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U.K. Follows Canada in Requiring Travelers to Prove They Have Tested Negative for COVID-19

The U.K. announced on January 8 that all passengers arriving from all international destinations will be required to present a negative COVID-19 test result before departing for England to help protect against new strains of coronavirus circulating internationally. Wales, Scotland and Northern Ireland set their own pandemic regulations but some, if not all, are expected to follow suit. England legally entered its third national lockdown on January 6, meaning that tougher restrictions – and penalties for failing to adhere to these – have been imposed. 

The U.K.’s Transport Secretary Grant Shapps has announced that inbound passengers arriving by boat, plane or train will have to take a test up to 72 hours before departing the country they are in, to help protect against the new strains of coronavirus such as those seen in Denmark and South Africa.

The British government says pre-departure testing will protect travel and will provide an additional layer of safety from imported cases of coronavirus on top of the mandatory 10 day self-isolation for arrivals, helping identify people who may currently be infectious and preventing them from traveling to England.

A negative pre-departure test reduces the risk of someone traveling whilst infectious, acting as another safeguard to prevent imported infections. Passengers arriving from countries not on the government’s travel corridor list must self-isolate for 10 days regardless of their pre-departure test result to provide further robust protection from those traveling from high-risk countries.

Prior to departure passengers will need to present proof of a negative COVID-19 test result to carriers, as well as their passenger locator form

The U.K. Border Force will conduct spot checks on arrival into England to ensure that passengers are fully compliant. There will be a limited number of exemptions, including for hauliers (who currently have their own testing requirements between England and France), children under 11, crews and for those traveling from countries without the infrastructure available to deliver the tests.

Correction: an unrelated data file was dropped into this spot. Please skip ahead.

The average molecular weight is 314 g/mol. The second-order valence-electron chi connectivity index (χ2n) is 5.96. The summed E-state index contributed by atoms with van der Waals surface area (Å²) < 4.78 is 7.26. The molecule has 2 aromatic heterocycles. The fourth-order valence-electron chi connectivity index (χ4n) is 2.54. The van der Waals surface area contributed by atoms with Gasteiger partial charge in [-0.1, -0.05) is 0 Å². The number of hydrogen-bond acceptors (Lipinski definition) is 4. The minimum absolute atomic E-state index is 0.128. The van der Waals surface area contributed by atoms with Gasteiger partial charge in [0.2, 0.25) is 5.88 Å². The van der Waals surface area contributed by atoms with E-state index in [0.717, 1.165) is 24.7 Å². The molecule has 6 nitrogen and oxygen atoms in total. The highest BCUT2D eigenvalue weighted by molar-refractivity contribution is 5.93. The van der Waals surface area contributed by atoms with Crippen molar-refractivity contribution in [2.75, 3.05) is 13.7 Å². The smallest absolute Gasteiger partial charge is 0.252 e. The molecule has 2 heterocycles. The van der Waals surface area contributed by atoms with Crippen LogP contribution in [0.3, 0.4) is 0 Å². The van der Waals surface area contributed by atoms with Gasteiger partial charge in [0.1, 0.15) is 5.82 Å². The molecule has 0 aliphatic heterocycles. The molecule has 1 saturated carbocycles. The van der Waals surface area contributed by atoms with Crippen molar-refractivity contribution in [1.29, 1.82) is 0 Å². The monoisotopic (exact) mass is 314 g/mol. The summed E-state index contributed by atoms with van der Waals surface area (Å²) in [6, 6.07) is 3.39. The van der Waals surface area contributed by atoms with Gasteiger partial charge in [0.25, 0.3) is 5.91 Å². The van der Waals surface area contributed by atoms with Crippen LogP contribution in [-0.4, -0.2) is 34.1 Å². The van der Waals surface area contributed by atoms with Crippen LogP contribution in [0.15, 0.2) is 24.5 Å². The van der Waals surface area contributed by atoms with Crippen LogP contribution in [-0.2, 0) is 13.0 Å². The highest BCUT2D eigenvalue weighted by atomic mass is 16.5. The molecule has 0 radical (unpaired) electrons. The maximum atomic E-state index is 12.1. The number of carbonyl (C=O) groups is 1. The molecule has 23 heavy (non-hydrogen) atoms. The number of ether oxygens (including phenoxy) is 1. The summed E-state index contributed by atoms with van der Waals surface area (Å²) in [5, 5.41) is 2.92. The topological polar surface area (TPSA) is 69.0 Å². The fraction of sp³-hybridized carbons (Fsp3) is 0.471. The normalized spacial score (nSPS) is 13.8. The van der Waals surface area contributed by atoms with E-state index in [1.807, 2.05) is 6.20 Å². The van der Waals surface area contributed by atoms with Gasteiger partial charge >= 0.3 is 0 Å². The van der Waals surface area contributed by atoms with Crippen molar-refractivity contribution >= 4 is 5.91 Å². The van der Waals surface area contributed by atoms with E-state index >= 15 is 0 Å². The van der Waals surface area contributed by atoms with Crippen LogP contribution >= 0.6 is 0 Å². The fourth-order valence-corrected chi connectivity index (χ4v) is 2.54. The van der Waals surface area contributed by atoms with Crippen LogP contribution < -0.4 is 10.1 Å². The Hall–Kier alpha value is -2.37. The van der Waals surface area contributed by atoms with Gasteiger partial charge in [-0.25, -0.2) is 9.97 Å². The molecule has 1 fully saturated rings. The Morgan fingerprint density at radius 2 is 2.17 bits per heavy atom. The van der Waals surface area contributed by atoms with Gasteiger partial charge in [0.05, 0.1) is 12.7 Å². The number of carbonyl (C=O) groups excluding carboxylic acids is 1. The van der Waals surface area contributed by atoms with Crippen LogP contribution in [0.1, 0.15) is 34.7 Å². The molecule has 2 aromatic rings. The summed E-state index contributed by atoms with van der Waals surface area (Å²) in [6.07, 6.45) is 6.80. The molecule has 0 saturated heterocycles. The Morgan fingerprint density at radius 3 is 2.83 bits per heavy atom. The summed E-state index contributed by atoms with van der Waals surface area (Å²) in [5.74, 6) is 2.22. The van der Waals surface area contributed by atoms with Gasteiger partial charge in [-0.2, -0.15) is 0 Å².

The U.K. government has yet to set out the standards that the pre-departure tests will need to meet and what proof passengers will need to present, posing a problem for those already overseas and due to return next week when the requirement comes into force.

In addition, passengers arriving into England who have successfully demonstrated a negative result prior to departure from a country not on the travel corridor list will still have the option to reduce the self-isolation period from 10 to as little as 5 days by paying for a test through the Test to Release scheme. The scheme requires a test to be taken on or after the fifth full day since leaving a country not on the travel corridor list.

The International Air Transport Association has so far not commented on the new English requirement for negative tests, after voicing criticism at Canada’s announcement that it would require negative tests from arriving passengers. 

The British government has also recently decided to temporarily suspend direct travel from South Africa to England after new evidence emerged from health authorities reporting an outbreak of a variant strain of coronavirus spreading to some local communities. Those who travel indirectly from South Africa must self-isolate for 10 days.

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Kylie Bielby has more than 20 years' experience in reporting and editing a wide range of security topics, covering geopolitical and policy analysis to international and country-specific trends and events. Before joining GTSC's Homeland Security Today staff, she was an editor and contributor for Jane's, and a columnist and managing editor for security and counter-terror publications.

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